As Stacie at Final Girl mentioned, the subplot of Jennifer terrorizing the town Devil's Kettle and Needy to try to maintain some sort of relevancy arrives too late in the film for much to be done with it. This is not a typical high school film where Jennifer terrorizes the other students for not being popular or pretty. While Needy tells Jennifer in their first fight that she was always a terrible friend, the only evidence we see of it is in the beginning where Needy tries on outfit after outfit to fit Jennifer's definition of "cute, but not cute enough to make me look bad" before they go see Low Shoulder. The only other way that this can be linked to the issue of relevancy is if you take C's take on why this was not a film where a girl was using her sexuality (and therefore, not the unfeminist film some people were making it out to be) - Jennifer maybe seduces one out of her four known victims, tops. Almost all her victims are confused and shaken boys in some manner - one from surviving the bar fire, the second a guy mourning the death of his best friend in the fire, and the fourth was just emotionally conned by Jennifer, and is reluctant and confused. It is a possibility that Jennifer's main target of terror was Needy. While Jennifer and Needy have a severely co-dependent relationship, Needy does have a boyfriend, and one other friend from school, and Jennifer kills them both. Jennifer seems to have no other friends but Needy. It is only when Jennifer realizes that Needy has more power over her than she does over Needy, and that Needy may genuinely not love her anymore that Jennifer is ready to surrender and die.

This is how the ending of the film comes as a surprise. In a typical horror film, it would have ended at Jennifer's death. But with Needy's newfound confidence and demon powers, she goes and exacts revenge to the band that ruined her and her friends' lives. She takes charge, and is the only one to throughout the entire film. I thought I would have a huge misgiving about the film stating in the beginning where Needy was and the story being told via flashback, but it was handled better than I thought it would be.

In some ways with the late relevancy subplot, it feels tacked on as though it is some sort of cautionary tale about the two women who star in the film. Megan Fox is not a terrible actress, especially not in this film, and even if she says stupid things from time to time in interviews, I kind of have to respect anyone who made it out alive after starring in two films with the black hole of charisma that is Shia Leboeuf. But considering the only successful films she has been in are the Transformers films, there is a relevancy issue with her career. Amanda Seyfried keeps a significantly lower profile than Fox, and is considered the more respectable actress, so she makes it out of the film and her post-Jennifer's Body career intact.

And yeah, I liked the film.

ETA 03/04/10: It is also possible that Cody was making a dig at the success of the Juno soundtrack when the singer calmly explains to Jennifer that the only way for indie bands to become popular now "is if they're on some shitty soundtrack!" As I stated in my Juno review two years ago, I am not one for twee cutesy acoustic music, but it was bizarre seeing a local record store mark up the what was likely a normally $5 self-released or Plan-It-X Records-released Moldy Peaches CD with a xeroxed black-and-white cover to $10-14 during the time of the soundtrack's popularity.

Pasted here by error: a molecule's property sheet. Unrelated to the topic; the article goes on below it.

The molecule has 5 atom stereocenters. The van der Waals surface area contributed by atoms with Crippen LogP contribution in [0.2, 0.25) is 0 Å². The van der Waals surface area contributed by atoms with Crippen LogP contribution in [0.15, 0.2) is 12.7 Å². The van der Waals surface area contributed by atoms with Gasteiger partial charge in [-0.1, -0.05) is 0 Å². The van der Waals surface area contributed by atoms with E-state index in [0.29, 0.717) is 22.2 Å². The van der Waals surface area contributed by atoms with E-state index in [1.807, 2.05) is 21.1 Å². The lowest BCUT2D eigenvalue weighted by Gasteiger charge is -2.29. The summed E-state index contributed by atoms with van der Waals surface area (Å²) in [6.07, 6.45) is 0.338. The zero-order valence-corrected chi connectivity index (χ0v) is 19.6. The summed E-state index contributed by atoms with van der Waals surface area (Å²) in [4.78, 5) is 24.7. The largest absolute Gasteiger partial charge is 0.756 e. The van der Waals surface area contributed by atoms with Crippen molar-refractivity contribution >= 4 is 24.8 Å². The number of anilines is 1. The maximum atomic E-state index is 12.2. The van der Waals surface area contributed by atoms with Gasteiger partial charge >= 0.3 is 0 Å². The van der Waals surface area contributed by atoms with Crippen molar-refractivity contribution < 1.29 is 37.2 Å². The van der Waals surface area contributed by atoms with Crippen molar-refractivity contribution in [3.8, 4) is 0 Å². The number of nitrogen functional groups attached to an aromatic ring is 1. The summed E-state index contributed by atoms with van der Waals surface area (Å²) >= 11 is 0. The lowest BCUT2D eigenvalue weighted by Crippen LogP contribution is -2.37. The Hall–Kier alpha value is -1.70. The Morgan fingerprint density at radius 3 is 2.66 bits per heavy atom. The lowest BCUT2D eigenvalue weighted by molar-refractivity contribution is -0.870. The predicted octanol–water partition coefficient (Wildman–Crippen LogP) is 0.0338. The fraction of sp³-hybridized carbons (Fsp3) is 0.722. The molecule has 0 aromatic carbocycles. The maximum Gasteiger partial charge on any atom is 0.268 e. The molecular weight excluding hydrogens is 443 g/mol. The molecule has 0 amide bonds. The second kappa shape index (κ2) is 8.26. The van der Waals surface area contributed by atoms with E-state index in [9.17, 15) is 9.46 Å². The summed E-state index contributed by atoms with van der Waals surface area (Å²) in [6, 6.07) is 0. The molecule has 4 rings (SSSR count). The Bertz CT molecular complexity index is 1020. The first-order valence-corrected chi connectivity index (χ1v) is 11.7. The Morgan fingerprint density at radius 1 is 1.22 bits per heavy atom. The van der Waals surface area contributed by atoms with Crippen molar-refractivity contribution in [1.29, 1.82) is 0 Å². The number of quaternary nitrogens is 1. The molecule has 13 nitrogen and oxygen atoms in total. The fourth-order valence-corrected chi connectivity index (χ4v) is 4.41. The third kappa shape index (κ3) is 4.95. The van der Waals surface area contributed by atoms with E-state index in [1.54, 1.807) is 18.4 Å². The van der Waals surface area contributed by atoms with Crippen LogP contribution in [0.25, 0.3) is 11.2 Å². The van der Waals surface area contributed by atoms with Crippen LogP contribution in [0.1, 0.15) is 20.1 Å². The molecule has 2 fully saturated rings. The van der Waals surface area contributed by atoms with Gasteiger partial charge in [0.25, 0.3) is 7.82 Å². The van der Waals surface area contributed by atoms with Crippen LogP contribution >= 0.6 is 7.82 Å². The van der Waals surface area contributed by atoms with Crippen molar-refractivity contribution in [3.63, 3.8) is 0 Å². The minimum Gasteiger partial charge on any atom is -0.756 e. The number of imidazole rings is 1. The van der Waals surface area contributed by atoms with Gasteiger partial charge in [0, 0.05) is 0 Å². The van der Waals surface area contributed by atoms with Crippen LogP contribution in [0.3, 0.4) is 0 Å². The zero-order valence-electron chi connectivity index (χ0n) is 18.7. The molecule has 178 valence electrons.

Thursday, July 10, 2014

Oscar Wilde, Jude Law's prettiness, and working on my English-Lit degree

Repost from 2010. I think people just like the Mean Girls meme.


While it's a Wilde-meets-Mean Girls LOL image thing, this isn't too far from the truth, if you've seen Wilde or have read Wilde's "De Profundis." Jude Law was kind of brilliant as Bosie, who was basically a beautiful man, but a godawful boyfriend. Considering how many Jude Law movies I've almost inadvertently taken in these past few months, it's the only role where his prettiness fit perfectly with the role, whereas with eXistenZ, it was really distracting, and not helping the fact that eXistenZ turned out to be the only Cronenberg movie I've ever hated.

This is perhaps my long-winded way of saying that for the next 2-8 weeks I'm going to be too busy writing papers on Oscar Wilde and other 19th century writers to blog much. Any posts will likely be short and/or video-based.

Monday, June 16, 2014

Call and Response: The Pussy Posse Bad Movie Edition

Repost from 2010.

Recently, the local blog for the James River Film Society had a post on the top 5 worst films directed by Christopher Nolan, with Inception being at the top of the list, although it was an un-numbered list. The author called Nolan "the most celebrated bad director since Ed Wood."

Now, Nolan is no Ed Wood or Tommy Wiseau. He is a technically competent director. I would consider him more along the lines of a more subtle and less heavy-handed and narcissistic M. Night Shyamalan. Or a more lucid Michael Bay, but who has the ability to hire better actors (then proceed to waste them, like Cillian Murphy). But Inception is his worst film. While I think that The Prestige is a fun film, the rest of Nolan's films have never stuck with me for too long after I left the theater or turned off the TV. So I am not so sure that his stories are as compelling, smart, or deep as everyone makes them out to be. Inception at least has the honor of making me laugh, then a little angry afterward.

I guess all discussion for Inception must begin with a preface that yes, I understood the movie. I am not stupid and have been told that I can explain the plot (or more precisely what is going on) in Lucio Fulci's The Beyond better than most people, and The Beyond is a very strange film in terms of time and space. Inception had five layers of dreams with a big stupid action movie as its creamy center, with overwrought guilt as the peanuts. Too bad that the film tried to both embrace the illogical nature of dreams while at the same time giving it a structure, so that dreams have "architects", and when there is a team involved, there is a leader whose subconscious serves as mainframe of sorts. Otherwise, why would everyone dream an action movie? Why would only Ellen Page's character be concerned that their leader was unstable? Even as a newbie, she should have the right to say, "let's use a more stable team member so no one gets hurt." Contradiction, misplaced ambition, and discontinuity, thy name is Christopher Nolan.